NGOs in Somalia: An Overview

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International NGOs in Somalia have taken on a large role in the reconstruction of the country.

Lately, the situation in Somalia has not been good. Authority has broken down, warlords have appeared, and Somalia has been plunged into anarchy. Though there is a central government of sorts, much of the country is still ruled by clan-based fiefdoms.

Into the breach

Into this void, non-governmental organizations (NGOs) are increasing operations. NGOs are local, national or international groups with a legally established and clear purpose with visible activities. Their aims are usually to promote well-being by addressing social and economic problems.

It is estimated that around 81 NGOs are currently working in Somalia.

An extended responsibility

As the situation has deteriorated, large-scale internal displacement has occurred. Vulnerable members of society such as children and elders are suffering greatly. The absence of government institutions has been strongly felt, and personal security is at risk.

As a result, many NGOs are providing a range of services to these communities across the country.

In fact, as Professor Afyare A. Elmi says in this article Understanding Transnational Islamic NGOs in Somalia, NGOs have become integral to the country’s development:

“The Islamic NGOs created in order to fill the vacuum, have now become permanent institutions that, at times, undermine the government ministries. In fact, the Somali government realized that it could not do anything without the umbrella groups and therefore it reached an agreement with them in April 2014”.

The Danish Refugee’s Council (DRC), actively working in Somalia, has noted too the large role NGOs have undertaken. They reported that:

“The on-going civil conflict in Somalia means that many residents of the country remain trapped in a long-term protection crisis where armed conflict, insecurity, and natural disasters frequently trigger the displacement of thousands. In 2019, conflict triggered 188,000 new displacements, mostly in the southern-eastern strongholds of Al-shabaab. Overall, six million Somalis needed humanitarian assistance and protection as of December 2019, representing a 36% increase compared to late 2018.”

What are the obligations for NGOs in Somalia?

NGOs generally try to work closely with the central government, which decides the priorities and conducts assessments of local needs where possible. This includes services such as supplying food to communities or building schools.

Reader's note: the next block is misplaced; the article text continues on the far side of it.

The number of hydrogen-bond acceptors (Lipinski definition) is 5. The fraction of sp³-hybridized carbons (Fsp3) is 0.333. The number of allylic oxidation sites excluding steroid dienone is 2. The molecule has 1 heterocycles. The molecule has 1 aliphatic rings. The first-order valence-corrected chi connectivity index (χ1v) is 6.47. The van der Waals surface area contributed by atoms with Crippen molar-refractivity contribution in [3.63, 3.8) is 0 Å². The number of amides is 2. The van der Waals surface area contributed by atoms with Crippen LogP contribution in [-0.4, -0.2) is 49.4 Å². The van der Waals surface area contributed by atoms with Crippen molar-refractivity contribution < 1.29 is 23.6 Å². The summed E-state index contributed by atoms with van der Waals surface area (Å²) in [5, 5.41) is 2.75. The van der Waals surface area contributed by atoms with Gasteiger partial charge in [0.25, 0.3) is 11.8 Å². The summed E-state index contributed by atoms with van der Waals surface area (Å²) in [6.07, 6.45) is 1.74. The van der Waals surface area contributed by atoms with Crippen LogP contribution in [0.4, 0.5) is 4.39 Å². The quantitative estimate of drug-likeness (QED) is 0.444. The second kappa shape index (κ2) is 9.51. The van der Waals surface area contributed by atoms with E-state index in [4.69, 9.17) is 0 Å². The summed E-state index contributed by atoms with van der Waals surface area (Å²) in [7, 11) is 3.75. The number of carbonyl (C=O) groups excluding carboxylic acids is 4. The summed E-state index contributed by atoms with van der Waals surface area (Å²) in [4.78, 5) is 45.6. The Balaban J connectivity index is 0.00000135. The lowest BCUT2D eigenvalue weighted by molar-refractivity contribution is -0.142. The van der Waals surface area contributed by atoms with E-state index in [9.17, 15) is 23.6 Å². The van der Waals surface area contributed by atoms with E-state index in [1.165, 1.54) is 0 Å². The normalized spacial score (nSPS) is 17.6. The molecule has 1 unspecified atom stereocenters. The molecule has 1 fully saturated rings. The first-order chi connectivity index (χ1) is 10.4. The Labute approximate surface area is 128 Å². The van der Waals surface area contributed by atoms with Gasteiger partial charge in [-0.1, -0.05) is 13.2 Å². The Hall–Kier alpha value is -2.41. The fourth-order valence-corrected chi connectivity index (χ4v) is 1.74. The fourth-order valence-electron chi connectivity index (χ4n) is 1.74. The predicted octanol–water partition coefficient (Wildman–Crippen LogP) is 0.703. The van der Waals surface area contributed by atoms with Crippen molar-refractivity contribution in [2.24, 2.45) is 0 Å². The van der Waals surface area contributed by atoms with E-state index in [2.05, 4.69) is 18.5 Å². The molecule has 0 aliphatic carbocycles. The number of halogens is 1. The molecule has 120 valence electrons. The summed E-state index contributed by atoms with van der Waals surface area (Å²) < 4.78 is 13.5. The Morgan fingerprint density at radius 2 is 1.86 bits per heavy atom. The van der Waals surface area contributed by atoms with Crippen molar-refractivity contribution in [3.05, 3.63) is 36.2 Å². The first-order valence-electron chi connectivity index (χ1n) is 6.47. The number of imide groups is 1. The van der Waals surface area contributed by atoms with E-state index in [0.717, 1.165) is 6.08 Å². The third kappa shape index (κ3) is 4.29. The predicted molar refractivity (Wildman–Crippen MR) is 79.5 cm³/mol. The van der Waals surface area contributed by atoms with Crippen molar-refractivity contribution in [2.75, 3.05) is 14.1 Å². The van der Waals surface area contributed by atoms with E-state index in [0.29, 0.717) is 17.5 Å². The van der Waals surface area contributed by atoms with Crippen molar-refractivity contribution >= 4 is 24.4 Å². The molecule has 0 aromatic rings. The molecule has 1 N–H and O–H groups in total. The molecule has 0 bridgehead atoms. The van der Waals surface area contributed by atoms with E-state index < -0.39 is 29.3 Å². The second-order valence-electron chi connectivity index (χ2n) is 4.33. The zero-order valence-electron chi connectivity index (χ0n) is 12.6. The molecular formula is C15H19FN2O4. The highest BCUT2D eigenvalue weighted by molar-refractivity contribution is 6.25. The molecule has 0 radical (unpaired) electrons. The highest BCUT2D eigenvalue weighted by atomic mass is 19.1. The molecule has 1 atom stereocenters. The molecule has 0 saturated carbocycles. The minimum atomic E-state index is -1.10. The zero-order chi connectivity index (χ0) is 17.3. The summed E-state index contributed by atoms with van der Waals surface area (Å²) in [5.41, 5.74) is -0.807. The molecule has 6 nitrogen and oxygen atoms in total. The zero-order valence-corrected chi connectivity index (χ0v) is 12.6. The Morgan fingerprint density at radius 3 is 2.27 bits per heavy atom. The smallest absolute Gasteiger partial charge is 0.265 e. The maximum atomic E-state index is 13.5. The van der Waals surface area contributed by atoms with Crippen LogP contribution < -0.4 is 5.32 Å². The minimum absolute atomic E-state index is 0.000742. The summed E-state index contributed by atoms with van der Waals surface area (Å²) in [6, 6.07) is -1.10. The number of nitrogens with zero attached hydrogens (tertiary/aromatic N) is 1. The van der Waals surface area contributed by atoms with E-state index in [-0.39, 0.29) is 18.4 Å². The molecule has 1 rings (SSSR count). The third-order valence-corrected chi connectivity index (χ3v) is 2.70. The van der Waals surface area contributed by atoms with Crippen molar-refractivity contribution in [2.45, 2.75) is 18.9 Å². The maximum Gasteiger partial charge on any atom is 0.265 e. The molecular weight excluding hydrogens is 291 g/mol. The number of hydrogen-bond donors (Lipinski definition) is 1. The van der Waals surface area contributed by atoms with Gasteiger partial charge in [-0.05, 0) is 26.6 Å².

All NGOs though must follow strict obligations as set out both in national and international law. For example, an NGO is obliged to:

  • Respect the independence, self-determination, culture of the region.
  • Abide by the constitution, and respect government policy.
  • Employ its assets and income for non-profit activities.
  • Be transparent and accountable.

    Somalia’s beautiful landscape.

Likewise, they cannot participate in political activities, nor get involved in religious activities.

Role of International NGOs in Somalia.

Due to the extended conflict, social services as a whole were destroyed. NGOs, therefore, play a role in:

  • Food and nutrition.
  • Refugees and internally displaced people (IDPS).
  • Poverty reduction.
  • Medical assistance.
  • Peacebuilding and conflict resolution.
  • Environmental protection and water hygiene.
  • Reconstruction of educational centers.
  • Advocacy and human rights work.
  • Capacity building of human resources.
  • Child protection.

Challenges for NGOs in Somalia 

Obviously, in this difficult situation, NGOs face a lot of issues when helping vulnerable communities. According to The United Nations Office for the Coordination of Humanitarian Affairs, the biggest concerns for NGOs in Somalia are:

  • Violence involving humanitarian personnel and assets.
  • Impediments and restrictions to regions.
  • Restrictions or delays in the movement of goods.
  • Ongoing hostilities and military operations impeding humanitarian interventions.
  • Negative attitudes towards the humanitarian community.

Access for humanitarian organisations has remained relatively stable in the north. Challenges still exist, however, in the south mainly because this area is controlled by the militant group Al-Shabaab.

In my next article, I will look closer at the valuable work done by Geneva-based NGOs operating in Somalia.


Further reading:

Peacebuilding NGOs; Change from Below by 


The Rise and Rise of NGOs, Global Policy Forum

Somaila NGO Consortium Annual Report.

Transnational Islamic NGOs in Somalia, Aalborg University Press edited by Abdulkadir O. Farah & Li Xing, 2015

Danish Refugees Council Somalia 

The United Nations Office for the Coordination of Humanitarian Affairs



Aden Shermark Aden Shermark

Admin and Finance consultant with over eight years of experience in NGOs, I have worked in as a freelance consultant in project coordination and as a lecturer at the Business Administration Faculty of the University of Hargeisa Somalia. I obtained my Bachelor of commerce and Post graduate diploma In Management in 2003 and 2005 respectively.

I possess analytical skills and offer a holistic and coherent approach to situations. Solution-oriented, a good listener and at ease in all circumstances, I am appreciated for my diplomacy and positive outlook on life.

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